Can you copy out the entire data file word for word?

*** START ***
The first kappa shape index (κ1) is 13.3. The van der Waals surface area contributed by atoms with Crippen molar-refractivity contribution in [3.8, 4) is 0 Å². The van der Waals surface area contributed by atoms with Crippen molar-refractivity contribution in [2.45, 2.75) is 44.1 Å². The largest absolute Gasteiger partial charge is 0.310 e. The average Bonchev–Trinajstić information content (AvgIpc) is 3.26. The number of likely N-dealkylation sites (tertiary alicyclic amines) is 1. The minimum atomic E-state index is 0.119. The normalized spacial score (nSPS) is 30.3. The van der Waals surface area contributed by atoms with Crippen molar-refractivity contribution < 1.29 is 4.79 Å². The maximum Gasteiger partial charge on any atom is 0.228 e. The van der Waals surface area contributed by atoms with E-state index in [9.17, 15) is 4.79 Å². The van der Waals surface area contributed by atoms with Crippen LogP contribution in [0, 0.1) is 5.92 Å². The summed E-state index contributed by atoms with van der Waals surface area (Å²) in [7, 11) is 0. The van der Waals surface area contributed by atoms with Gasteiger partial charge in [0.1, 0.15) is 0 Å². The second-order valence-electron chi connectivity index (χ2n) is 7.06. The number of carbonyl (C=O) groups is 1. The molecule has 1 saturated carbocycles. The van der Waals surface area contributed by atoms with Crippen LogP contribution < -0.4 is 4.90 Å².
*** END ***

The first kappa shape index (κ1) is 13.3. The van der Waals surface area contributed by atoms with Crippen molar-refractivity contribution in [3.8, 4) is 0 Å². The van der Waals surface area contributed by atoms with Crippen molar-refractivity contribution in [2.45, 2.75) is 44.1 Å². The largest absolute Gasteiger partial charge is 0.310 e. The average Bonchev–Trinajstić information content (AvgIpc) is 3.26. The number of likely N-dealkylation sites (tertiary alicyclic amines) is 1. The minimum atomic E-state index is 0.119. The normalized spacial score (nSPS) is 30.3. The van der Waals surface area contributed by atoms with Crippen molar-refractivity contribution < 1.29 is 4.79 Å². The maximum Gasteiger partial charge on any atom is 0.228 e. The van der Waals surface area contributed by atoms with E-state index in [9.17, 15) is 4.79 Å². The van der Waals surface area contributed by atoms with Crippen LogP contribution in [0, 0.1) is 5.92 Å². The summed E-state index contributed by atoms with van der Waals surface area (Å²) in [7, 11) is 0. The van der Waals surface area contributed by atoms with Gasteiger partial charge in [0.1, 0.15) is 0 Å². The second-order valence-electron chi connectivity index (χ2n) is 7.06. The number of carbonyl (C=O) groups is 1. The molecule has 1 saturated carbocycles. The van der Waals surface area contributed by atoms with Crippen LogP contribution < -0.4 is 4.90 Å².